A year ago, shipping experts unveiled their projections for 2020. Little did they know how short their forecasts’ shelf lives would be. Pre-COVID outlooks were practically worthless by February.
The pandemic reshaped cargo demand across all shipping segments, but for two in particular: container shipping and tanker shipping.
In both cases, COVID had a violent effect on demand — up then down for tankers, down then up for containers. And in both cases, initial expectations on rate effects were wrong.
The following is a look back at American Shipper’s coverage of the crisscrossing roller-coaster rides for container shipping and tanker shipping in 2020.
Container shipping: The fall
At first, analysts feared catastrophic COVID fallout for container lines. It turned out to be a gold mine. Stifel analyst Ben Nolan dubbed container shipping “the surprise rock star of 2020.”
The pandemic cycle began with a cargo supply side shock: the abrupt shutdown of the Chinese export system in January and February (see story). This caused box volumes at sea to suddenly collapse (see story).
The bigger threat to container shipping was the cargo demand shock from COVID lockdowns in Europe and the U.S. This spurred concerns in March and April that volumes could collapse even more so than during the financial crisis (see story) and that carriers could face “life-threatening” financial losses (see story).
However, unlike in previous demand slumps, carriers deftly controlled their capacity (see story). They “blanked” (canceled) up to 20% of sailings on mainline trades (see story) in the second quarter. They refrained from price wars and used blank sailings to bring ship capacity in line with lockdown-stricken demand.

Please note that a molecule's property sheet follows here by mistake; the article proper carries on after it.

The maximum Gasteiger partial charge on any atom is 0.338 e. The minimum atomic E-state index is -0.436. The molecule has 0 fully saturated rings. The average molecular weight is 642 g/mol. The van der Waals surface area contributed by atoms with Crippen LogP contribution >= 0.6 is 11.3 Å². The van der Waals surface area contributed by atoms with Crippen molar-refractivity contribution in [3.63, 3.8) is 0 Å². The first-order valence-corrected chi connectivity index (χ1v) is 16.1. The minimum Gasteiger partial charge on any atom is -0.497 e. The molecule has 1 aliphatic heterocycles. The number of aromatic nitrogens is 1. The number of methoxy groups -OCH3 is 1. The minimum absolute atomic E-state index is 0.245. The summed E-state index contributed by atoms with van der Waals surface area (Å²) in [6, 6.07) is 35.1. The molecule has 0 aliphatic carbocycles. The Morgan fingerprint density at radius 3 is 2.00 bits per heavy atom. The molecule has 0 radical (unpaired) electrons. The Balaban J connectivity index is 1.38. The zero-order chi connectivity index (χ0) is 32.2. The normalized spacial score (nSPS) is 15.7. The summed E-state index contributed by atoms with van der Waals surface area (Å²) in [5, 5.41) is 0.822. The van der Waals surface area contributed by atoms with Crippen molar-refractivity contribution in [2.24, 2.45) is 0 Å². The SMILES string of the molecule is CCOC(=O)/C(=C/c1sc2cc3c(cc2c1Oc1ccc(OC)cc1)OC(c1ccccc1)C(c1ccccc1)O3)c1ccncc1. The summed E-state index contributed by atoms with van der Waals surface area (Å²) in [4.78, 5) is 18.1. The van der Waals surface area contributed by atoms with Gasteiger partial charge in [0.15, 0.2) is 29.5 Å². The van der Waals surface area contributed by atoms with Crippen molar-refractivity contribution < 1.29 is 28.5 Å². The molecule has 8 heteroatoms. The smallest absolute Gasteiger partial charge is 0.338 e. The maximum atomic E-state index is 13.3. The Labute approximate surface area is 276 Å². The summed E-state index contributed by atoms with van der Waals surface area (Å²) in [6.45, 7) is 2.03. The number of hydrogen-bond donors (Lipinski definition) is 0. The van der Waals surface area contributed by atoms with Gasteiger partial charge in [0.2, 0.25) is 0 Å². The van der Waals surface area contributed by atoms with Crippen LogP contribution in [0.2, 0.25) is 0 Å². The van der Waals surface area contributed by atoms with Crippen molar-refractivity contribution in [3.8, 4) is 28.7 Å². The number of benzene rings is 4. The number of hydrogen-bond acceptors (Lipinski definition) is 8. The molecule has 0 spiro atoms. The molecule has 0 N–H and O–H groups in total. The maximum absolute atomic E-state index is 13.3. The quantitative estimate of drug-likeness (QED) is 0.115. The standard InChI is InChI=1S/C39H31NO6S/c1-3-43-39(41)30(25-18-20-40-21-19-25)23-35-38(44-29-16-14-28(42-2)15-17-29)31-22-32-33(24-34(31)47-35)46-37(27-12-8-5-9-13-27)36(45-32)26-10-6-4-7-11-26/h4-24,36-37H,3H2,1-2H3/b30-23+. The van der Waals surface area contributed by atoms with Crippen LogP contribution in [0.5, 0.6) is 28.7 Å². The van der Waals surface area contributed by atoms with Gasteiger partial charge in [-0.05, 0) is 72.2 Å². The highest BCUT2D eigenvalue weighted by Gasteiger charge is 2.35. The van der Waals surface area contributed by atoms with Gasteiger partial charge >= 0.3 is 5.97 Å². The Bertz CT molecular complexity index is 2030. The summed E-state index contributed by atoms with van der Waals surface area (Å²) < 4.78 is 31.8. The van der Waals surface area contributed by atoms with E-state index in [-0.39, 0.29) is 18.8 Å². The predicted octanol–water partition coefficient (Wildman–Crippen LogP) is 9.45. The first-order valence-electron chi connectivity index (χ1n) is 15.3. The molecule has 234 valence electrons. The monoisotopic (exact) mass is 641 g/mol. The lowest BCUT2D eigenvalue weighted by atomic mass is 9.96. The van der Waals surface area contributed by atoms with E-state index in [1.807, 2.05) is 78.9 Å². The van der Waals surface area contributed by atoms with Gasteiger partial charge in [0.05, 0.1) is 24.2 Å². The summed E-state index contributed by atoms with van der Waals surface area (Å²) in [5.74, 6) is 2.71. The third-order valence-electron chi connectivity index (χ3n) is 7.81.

Container shipping: The rise
As a result, the disaster scenario for carriers was averted. It became clear that carriers would minimize their losses. Then came another surprise: Cargo demand roared back in the second half, causing freight rates to skyrocket (story here). Carriers were not just going to minimize losses; they were going to rake in huge profits (story here).
A confluence of factors drove demand: restocking to replenish inventories (story here); holiday cargoes (story here); a shift from retail-store sales to e-commerce, pushing more time-sensitive cargoes through the West Coast (story here); and perhaps most importantly, a shift by consumers toward spending money on goods that they’d previously spent on services — supported by fiscal stimulus that allowed consumers to keep spending despite massive job losses.
The dramatic rebound in cargo demand caught ocean carriers by surprise. They reinstated all previously blanked sailings. They also chartered as many extra vessels as they could, pushing charter rates “through the roof” (story here). Today, there are few ships left to charter — the global fleet is effectively maxed out.
The capacity crunch for container equipment has been even worse than for ships. Containers have been called “the new gold” amid a “black swan” box squeeze (story here).
As 2020 comes to a close, the cargo boom remains in full swing. Container industry stocks are riding high (story here). As of Monday, the shares of Matson (NYSE: MATX) and the American depositary receipts of Maersk (OTC: AMKBY) were up 39% and 56% year to date, respectively.
The big questions for 2021: Will COVID fallout curtail import demand (story here)? Have importers shipped too much this year, leaving them with too much inventory next year (story here)? Will the Biden administration push for even more stimulus, and will vaccines unleash even more demand (story here)?